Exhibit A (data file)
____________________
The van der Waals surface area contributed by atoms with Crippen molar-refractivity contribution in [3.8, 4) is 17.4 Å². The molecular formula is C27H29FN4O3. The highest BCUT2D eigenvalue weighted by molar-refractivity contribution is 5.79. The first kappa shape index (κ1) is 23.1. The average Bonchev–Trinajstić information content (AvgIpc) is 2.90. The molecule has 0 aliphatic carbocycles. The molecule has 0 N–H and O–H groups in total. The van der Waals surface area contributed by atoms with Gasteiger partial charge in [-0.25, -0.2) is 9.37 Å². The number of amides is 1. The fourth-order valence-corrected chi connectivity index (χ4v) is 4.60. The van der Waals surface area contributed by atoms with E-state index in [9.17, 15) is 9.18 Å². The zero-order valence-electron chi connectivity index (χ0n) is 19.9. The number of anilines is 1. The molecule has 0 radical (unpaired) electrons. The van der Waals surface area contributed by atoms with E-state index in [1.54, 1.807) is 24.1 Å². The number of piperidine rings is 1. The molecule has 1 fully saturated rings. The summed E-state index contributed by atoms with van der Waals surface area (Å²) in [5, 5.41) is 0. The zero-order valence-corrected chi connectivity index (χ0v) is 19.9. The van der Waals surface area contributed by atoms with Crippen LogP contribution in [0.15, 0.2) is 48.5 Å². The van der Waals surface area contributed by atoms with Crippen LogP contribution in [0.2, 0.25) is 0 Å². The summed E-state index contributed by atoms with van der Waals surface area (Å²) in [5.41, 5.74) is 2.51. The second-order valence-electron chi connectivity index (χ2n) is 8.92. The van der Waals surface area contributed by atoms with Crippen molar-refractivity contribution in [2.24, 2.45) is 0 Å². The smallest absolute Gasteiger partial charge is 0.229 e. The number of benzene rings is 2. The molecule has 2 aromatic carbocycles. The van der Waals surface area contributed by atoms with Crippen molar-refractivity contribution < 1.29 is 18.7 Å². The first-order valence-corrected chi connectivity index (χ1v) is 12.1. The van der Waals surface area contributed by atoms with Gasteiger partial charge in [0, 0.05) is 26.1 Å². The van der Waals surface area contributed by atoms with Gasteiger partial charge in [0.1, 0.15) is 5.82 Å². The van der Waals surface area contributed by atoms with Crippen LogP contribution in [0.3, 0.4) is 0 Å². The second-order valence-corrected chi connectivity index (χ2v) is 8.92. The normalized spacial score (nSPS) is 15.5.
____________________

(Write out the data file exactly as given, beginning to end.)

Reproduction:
The van der Waals surface area contributed by atoms with Crippen molar-refractivity contribution in [3.8, 4) is 17.4 Å². The molecular formula is C27H29FN4O3. The highest BCUT2D eigenvalue weighted by molar-refractivity contribution is 5.79. The first kappa shape index (κ1) is 23.1. The average Bonchev–Trinajstić information content (AvgIpc) is 2.90. The molecule has 0 aliphatic carbocycles. The molecule has 0 N–H and O–H groups in total. The van der Waals surface area contributed by atoms with Gasteiger partial charge in [-0.25, -0.2) is 9.37 Å². The number of amides is 1. The fourth-order valence-corrected chi connectivity index (χ4v) is 4.60. The van der Waals surface area contributed by atoms with E-state index in [9.17, 15) is 9.18 Å². The zero-order valence-electron chi connectivity index (χ0n) is 19.9. The number of anilines is 1. The molecule has 0 radical (unpaired) electrons. The van der Waals surface area contributed by atoms with E-state index in [1.54, 1.807) is 24.1 Å². The number of piperidine rings is 1. The molecule has 1 fully saturated rings. The summed E-state index contributed by atoms with van der Waals surface area (Å²) in [5, 5.41) is 0. The zero-order valence-corrected chi connectivity index (χ0v) is 19.9. The van der Waals surface area contributed by atoms with Crippen LogP contribution in [0.15, 0.2) is 48.5 Å². The van der Waals surface area contributed by atoms with Crippen LogP contribution in [0.2, 0.25) is 0 Å². The summed E-state index contributed by atoms with van der Waals surface area (Å²) in [5.41, 5.74) is 2.51. The second-order valence-electron chi connectivity index (χ2n) is 8.92. The van der Waals surface area contributed by atoms with Crippen molar-refractivity contribution in [2.24, 2.45) is 0 Å². The smallest absolute Gasteiger partial charge is 0.229 e. The number of benzene rings is 2. The molecule has 2 aromatic carbocycles. The van der Waals surface area contributed by atoms with Crippen molar-refractivity contribution < 1.29 is 18.7 Å². The first-order valence-corrected chi connectivity index (χ1v) is 12.1. The van der Waals surface area contributed by atoms with Gasteiger partial charge in [0, 0.05) is 26.1 Å². The van der Waals surface area contributed by atoms with Gasteiger partial charge in [0.1, 0.15) is 5.82 Å². The van der Waals surface area contributed by atoms with Crippen LogP contribution in [0.3, 0.4) is 0 Å². The second-order valence-corrected chi connectivity index (χ2v) is 8.92. The normalized spacial score (nSPS) is 15.5.